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Sony RDRHXD870

The Sony RDRHXD870 appears to offer an impressive range of features -- including 1080p upscaling and a USB port -- for an attractive price.

Ty Pendlebury Editor
Ty Pendlebury has worked at CNET since 2006. He lives in New York City where he writes about streaming and home audio.
Expertise Ty has worked for radio, print, and online publications, and has been writing about home entertainment since 2004. He is an avid record collector and streaming music enthusiast. Credentials
  • Ty was nominated for Best New Journalist at the Australian IT Journalism awards, but he has only ever won one thing. As a youth, he was awarded a free session for the photography studio at a local supermarket.
Ty Pendlebury

Upside

The Sony RDRHXD870 (add a 'B' for the black version) is a 160GB DVD recorder with an on-board tuner. Sony claims the recorder is able to keep up to 455 hours of programs on its hard-disk, though this would be too low quality to watch on a large flatscreen. For added quality, Sony offers an HQ+ Recording mode which, it says, enables you to "relive those special TV moments as if they have just happened".

There is also support for most DVD formats, including dual layer discs, and while it appears that there's no DVD-RAM recording, it will playback pre-recorded DVD-RAM discs. For people with a large library of DVDs, the player will upscale these to 1080p.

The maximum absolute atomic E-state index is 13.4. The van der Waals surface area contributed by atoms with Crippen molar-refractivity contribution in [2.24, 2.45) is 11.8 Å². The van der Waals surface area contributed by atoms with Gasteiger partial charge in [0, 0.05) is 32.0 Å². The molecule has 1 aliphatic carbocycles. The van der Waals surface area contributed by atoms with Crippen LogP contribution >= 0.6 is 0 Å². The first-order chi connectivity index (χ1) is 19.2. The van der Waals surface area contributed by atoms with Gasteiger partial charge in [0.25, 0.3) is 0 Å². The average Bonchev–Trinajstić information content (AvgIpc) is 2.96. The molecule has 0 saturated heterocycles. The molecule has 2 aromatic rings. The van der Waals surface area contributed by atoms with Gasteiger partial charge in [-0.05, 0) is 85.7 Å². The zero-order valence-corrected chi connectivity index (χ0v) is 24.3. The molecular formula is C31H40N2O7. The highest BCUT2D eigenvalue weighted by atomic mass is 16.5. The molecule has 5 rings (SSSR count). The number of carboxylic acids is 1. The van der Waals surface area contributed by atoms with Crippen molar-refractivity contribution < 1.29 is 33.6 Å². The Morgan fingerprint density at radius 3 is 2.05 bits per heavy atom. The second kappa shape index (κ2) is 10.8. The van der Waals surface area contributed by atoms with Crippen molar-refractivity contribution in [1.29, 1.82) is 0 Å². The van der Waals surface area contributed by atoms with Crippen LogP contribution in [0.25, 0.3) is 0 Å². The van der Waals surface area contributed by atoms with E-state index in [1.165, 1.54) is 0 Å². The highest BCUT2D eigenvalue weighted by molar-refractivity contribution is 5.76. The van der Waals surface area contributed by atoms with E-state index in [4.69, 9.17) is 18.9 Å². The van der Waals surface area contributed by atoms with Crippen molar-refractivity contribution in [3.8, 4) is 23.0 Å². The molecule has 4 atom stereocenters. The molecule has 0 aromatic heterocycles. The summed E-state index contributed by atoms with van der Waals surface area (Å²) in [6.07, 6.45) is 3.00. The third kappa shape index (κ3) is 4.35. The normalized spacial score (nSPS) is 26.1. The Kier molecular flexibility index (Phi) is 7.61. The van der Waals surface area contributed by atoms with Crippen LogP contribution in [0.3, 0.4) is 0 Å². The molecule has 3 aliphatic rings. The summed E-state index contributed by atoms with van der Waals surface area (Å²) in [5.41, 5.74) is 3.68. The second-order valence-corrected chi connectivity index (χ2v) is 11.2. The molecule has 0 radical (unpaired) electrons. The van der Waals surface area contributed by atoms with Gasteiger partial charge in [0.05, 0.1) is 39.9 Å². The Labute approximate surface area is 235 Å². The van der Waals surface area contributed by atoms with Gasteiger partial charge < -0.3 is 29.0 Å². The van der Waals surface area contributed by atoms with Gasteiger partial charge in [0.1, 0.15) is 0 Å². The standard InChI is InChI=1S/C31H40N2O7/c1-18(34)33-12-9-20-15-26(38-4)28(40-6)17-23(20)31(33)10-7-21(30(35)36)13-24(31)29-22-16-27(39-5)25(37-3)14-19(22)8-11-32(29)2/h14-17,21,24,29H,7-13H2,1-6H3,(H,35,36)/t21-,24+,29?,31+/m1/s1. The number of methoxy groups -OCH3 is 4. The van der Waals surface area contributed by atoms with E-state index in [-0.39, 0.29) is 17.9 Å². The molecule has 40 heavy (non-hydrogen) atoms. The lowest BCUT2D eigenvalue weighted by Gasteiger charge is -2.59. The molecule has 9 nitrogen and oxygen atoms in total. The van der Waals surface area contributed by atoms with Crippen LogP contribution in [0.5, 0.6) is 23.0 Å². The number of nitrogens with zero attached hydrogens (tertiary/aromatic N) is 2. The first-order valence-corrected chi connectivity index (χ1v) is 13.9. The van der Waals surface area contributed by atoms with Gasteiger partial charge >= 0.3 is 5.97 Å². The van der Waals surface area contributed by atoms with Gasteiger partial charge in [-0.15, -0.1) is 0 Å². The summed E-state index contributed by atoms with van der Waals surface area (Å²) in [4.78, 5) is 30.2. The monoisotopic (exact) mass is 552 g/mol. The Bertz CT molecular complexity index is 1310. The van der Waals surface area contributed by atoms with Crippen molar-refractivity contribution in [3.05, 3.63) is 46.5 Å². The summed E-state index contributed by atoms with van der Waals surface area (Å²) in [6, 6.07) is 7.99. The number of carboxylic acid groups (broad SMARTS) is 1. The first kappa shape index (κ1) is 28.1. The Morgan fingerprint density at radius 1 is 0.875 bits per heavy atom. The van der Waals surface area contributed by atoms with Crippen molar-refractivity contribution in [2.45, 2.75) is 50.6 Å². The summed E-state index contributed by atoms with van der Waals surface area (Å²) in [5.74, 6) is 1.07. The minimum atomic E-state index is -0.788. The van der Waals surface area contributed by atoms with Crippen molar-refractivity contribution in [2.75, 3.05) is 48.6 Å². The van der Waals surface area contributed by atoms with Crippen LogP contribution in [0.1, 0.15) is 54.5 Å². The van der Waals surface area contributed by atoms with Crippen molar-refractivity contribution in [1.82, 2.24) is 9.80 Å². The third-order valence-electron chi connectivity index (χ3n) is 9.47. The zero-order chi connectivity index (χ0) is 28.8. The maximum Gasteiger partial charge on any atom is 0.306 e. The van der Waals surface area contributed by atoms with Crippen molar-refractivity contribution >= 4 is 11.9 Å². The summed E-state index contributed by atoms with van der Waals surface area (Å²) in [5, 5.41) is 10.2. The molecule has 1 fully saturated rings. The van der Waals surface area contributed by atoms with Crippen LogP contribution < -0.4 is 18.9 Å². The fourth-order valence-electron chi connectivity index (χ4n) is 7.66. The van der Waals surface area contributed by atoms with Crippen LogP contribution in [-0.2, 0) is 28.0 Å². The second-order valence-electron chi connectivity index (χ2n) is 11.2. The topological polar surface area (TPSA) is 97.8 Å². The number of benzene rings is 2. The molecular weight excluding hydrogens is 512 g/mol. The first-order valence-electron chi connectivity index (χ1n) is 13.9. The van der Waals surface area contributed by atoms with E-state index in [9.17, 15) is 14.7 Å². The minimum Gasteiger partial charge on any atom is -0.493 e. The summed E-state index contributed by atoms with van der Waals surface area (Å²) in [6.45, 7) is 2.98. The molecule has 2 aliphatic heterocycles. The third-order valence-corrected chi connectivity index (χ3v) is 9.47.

The RDRHXD870 is also compatible with HDMI 1.3, which means you should be able to control it via a Sony TV remote. Speaking of ports, the player also comes with a USB port which means JPEGs can viewed from your digital camera and unencrypted MP3s played back from your favourite player.

Downside

The tuner is an SD model only but, to be fair, there are still no DVD-recorders on the market with an HD tuner. And the HQ+ mode is only available for HDD and won't translate to DVD.

Outlook

Coming in at an affordable price point, the RDRHXD870 appears to offer an impressive range of features. Until Blu-ray recorders hit the market, a device like this is one of the few options for archiving TV recordings and home movies.